Although it seems ridiculous today, at the beginning of the 80s, the San Antonio Spurs and Houston Rockets were based in the Eastern Conference. At the time, both were your run-of-the-mill outfits. Average at 41-41. But there was some transcendent talent on each side.
In San Antonio, there was George Gervin, possessor of the greatest finger roll since Wilt Chamberlain and effectively the first great, big guard (at 6-8). Gervin was the best one on one player in the league(besides Julius Erving), and he was a much better defender than history gives him credit for. Why the oversight? In a word, the ABA. Gervin’s one on one ability was both admired and resented, and he lacked the crossover appeal of the superstars to come. But he was unstoppable, and for his trouble, he averaged 33.1 points in Doug Moe’s free-flowing, up-tempo offense.
In Houston? Well, they had their own ABAer, reigning MVP Moses Malone. Although history looks the other way, Moses was, in fact, the first(and most frequent) ABAer to capture the top award(1979, 82, 83), but history has overlooked him as well. Why? Well, Moses was quintessentially 70s and 80s, and his relentless style was impressive but not enduring.
In addition, he played before expansion robbed the best run teams in the league of the ability to stockpile talent. Thus he had little to no incentive to improve on other elements of his game(“I don’t get paid to pass,” he infamously told Houston assistant Carroll Dawson), like passing and defense that would have prolonged his effectiveness.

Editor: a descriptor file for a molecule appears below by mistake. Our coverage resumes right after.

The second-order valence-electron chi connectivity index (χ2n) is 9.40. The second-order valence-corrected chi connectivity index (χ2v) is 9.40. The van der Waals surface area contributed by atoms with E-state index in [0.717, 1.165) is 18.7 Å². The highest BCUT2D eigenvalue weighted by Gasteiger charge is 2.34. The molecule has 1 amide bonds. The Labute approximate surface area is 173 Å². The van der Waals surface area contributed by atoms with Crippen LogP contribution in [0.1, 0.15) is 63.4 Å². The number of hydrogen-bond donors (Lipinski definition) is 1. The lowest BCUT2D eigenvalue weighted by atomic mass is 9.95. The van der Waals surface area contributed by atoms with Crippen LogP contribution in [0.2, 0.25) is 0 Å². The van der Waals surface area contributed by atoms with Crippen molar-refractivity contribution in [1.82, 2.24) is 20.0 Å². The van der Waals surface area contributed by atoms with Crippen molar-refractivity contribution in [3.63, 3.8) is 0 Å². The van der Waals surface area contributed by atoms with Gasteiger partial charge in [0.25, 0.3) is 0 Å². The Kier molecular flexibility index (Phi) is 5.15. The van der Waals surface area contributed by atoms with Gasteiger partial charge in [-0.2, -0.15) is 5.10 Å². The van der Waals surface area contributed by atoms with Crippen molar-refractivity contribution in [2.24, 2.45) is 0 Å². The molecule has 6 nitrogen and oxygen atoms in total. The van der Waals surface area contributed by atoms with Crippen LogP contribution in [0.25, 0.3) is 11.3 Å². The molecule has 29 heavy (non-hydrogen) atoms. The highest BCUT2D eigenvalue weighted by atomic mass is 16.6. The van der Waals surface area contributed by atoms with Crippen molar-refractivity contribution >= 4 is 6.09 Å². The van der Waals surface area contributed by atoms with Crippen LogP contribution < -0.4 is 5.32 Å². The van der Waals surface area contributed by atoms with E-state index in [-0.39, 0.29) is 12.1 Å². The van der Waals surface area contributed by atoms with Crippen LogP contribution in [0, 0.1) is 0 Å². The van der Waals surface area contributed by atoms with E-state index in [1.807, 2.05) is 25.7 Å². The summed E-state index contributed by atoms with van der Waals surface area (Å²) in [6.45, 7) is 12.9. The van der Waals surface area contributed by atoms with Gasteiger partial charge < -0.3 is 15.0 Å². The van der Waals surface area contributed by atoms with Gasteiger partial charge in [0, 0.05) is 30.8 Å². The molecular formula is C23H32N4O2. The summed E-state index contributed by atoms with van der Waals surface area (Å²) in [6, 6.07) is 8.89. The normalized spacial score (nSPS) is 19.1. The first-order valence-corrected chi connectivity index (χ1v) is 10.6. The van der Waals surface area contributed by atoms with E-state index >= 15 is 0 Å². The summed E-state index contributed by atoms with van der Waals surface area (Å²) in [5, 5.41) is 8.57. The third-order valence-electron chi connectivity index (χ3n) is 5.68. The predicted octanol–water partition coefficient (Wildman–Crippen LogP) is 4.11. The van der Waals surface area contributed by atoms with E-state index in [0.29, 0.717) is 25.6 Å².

Thus, many fans tend to remember him more for his journeyman days (starting with Atlanta) than his MVP days.
Yet, Moses was effectively the last Center who was the marquee player in the league in his prime(save for Shaquille O’Neal and, to some extent Hakeem Olajuwon).
So on this day in 1980, these two teams squared off in a series that would determine who would face Larry Birds Boston Celtics, in the midst of a remarkable turnaround.
This was not just a contrast of cities; they were also a contrast of styles. Led by Moe, the Spurs were a fast-breaking, up-tempo squad. Houston, led by Delmar Harris(himself an ABAer), was a walk-it-up team built around the talents of Malone. But, for this day, the Houston style would prevail.
In this game, both superstars would(for them) play subpar games.
Gervin would get 19 points, while Moses would have a pedestrian 10 with 14 boards.
However, Houston had sharpshooter Calvin Murphy who buried San Antonio with 28 points, and Houston took the opening game 95-85.
The 85 points are shockingly low for a Moe-coached team, and one can imagine he vowed his squad would score more in the next game.
Not to spoil it, but both of these teams would make some major noise in the years to come.
In addition, the style that both teams played would be replicated at the highest level(i.e., the NBA Finals) for the entire decade.